When using ICT, it is important to make the right choice on which solution to use. Different ICT software target varying sizes of enterprises. Some software is suitable for SMEs while others are designed for medium companies and large corporations. Some solutions that may benefit a SME may not benefit other SMEs. Choosing the wrong solution may lead to wastage of time and even hinder productivity. ICT solutions involving a point of sales system would not be useful to a service provider like a SME providing accounting and secretarial services. However, it would be useful for a retail store.
While ICT may bring several benefits, there can be disadvantages. There may be concerns with privacy. With the use of CCTV to understand consumer behavior more, our movements are monitored and can be tracked. There may be concerns of the leak of personal information. Moreover, there may be a lack of personal touch. For example, with an automated self check-in for hotel, there is lesser interaction between the guests and the hotel employees. The interactions may value add to the guest’s holiday experience. Through providing good customer service during interactions, guests feel special. From the viewpoint of employees, they may be made redundant with the incorporation of ICT.
There are risks in doing business. While it is not possible to avoid it completely in the course of doing businesses, there are ways to manage it.
The ways to manage risk can depend on the size of the business, type of the business and situation faced by the business. Methods like self-insurance may suit some large corporations well but are not applicable to SMEs. It is important to assess the needs of the business. With limited cash reserves, SMEs hardly have the means to meet losses which size cannot be estimated. Also, if the business nature involves losses that cannot be easily predicted or estimated like cross border risks, it would be better to transfer the risk by buying insurance rather than bearing the risk. Losing a lawsuit may mean bankruptcy for a SME while it could be losses easily covered by large amounts of profits for large corporations. For businesses subject to laws covering negligence to customers, it would be important to have coverage under Commercial General Liability insurance. The risks faced by a business may vary in a different country with different business climates. With less access to regulations for business in countries like India, there is greater compliance risk.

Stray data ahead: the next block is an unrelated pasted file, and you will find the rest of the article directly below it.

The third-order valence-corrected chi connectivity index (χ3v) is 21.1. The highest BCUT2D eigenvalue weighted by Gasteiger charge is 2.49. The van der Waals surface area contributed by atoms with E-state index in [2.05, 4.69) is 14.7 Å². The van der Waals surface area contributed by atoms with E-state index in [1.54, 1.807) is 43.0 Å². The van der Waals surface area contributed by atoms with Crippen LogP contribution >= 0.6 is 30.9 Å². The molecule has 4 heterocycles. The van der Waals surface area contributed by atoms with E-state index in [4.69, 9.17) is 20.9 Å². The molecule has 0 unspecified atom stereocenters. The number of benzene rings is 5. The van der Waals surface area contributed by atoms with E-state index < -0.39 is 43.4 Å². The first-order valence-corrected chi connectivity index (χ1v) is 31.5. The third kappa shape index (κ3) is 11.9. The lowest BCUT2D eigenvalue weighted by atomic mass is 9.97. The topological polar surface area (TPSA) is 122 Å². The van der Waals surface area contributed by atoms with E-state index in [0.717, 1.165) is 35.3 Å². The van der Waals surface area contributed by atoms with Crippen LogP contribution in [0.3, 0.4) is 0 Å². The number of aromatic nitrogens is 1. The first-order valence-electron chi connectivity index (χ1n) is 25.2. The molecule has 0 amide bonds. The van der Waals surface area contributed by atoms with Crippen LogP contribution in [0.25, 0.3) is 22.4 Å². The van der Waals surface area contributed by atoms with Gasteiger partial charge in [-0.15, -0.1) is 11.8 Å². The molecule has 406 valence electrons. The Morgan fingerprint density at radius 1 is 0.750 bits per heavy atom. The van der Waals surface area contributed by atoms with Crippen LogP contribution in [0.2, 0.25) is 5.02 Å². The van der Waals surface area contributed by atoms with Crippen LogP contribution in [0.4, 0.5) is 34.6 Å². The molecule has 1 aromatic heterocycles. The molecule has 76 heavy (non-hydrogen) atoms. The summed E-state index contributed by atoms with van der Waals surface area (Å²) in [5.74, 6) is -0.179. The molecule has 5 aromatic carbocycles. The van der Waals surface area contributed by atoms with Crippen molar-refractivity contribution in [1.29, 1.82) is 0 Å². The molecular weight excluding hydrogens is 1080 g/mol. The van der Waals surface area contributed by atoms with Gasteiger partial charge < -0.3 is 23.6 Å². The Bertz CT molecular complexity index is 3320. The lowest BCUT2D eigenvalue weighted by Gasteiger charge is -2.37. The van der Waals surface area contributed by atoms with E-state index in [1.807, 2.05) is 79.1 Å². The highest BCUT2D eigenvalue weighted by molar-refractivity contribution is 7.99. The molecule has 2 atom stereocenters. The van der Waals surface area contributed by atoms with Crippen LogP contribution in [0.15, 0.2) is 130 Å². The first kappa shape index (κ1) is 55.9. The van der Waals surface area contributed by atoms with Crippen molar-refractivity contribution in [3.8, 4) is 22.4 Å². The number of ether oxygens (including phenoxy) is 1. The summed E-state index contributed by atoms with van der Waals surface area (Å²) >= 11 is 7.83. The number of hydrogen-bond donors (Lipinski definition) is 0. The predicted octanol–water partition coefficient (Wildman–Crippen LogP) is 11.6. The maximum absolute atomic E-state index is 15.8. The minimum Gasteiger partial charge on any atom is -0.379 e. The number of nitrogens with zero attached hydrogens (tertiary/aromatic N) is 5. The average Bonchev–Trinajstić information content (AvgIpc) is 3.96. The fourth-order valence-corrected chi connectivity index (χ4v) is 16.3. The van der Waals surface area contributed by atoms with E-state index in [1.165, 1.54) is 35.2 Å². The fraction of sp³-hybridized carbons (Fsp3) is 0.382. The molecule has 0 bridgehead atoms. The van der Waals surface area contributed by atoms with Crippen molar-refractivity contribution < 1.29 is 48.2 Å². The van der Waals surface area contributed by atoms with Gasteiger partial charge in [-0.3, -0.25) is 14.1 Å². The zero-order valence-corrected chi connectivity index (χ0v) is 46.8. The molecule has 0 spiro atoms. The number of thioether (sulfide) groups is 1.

In some cases, transferring business risk by selling and liquidating may be a better move than to continue the business. It is important to look at the long-term development of the business. A SME may not be able to survive in a long competition with a large corporation. It may have to close down due to being unable to counter the larger corporation’s efforts in maintaining competitiveness like price war. Large corporations have the capacity to withstand losses of pricing products or services at prices lower than cost which an SME may not be able to. This helps to reduce business losses completely rather than continuing the competition at the losing end. Another way of managing business risks could be mergers to increase the possibility of co-existing with bigger competitors and making good profits. It would be easier to bring the business to a higher level with greater capabilities and resources gathered.
SMEs cannot be complacent about initial successes. There is a need to anticipate risks like new entrants entering the business with similar products or services and existing competitors appealing to customers more. These risks can be managed by coming up with new product ideas and non-product aspects like good branding. Risk management should be a continuous effort with changing circumstances. Large scale changes can happen anytime.
Succession planning is important to the business. This is to ensure continuity of the business when a key person is unable to work. Without succession planning, there may be confusion among different partners and future business plans could be delayed, causing a loss of opportunity.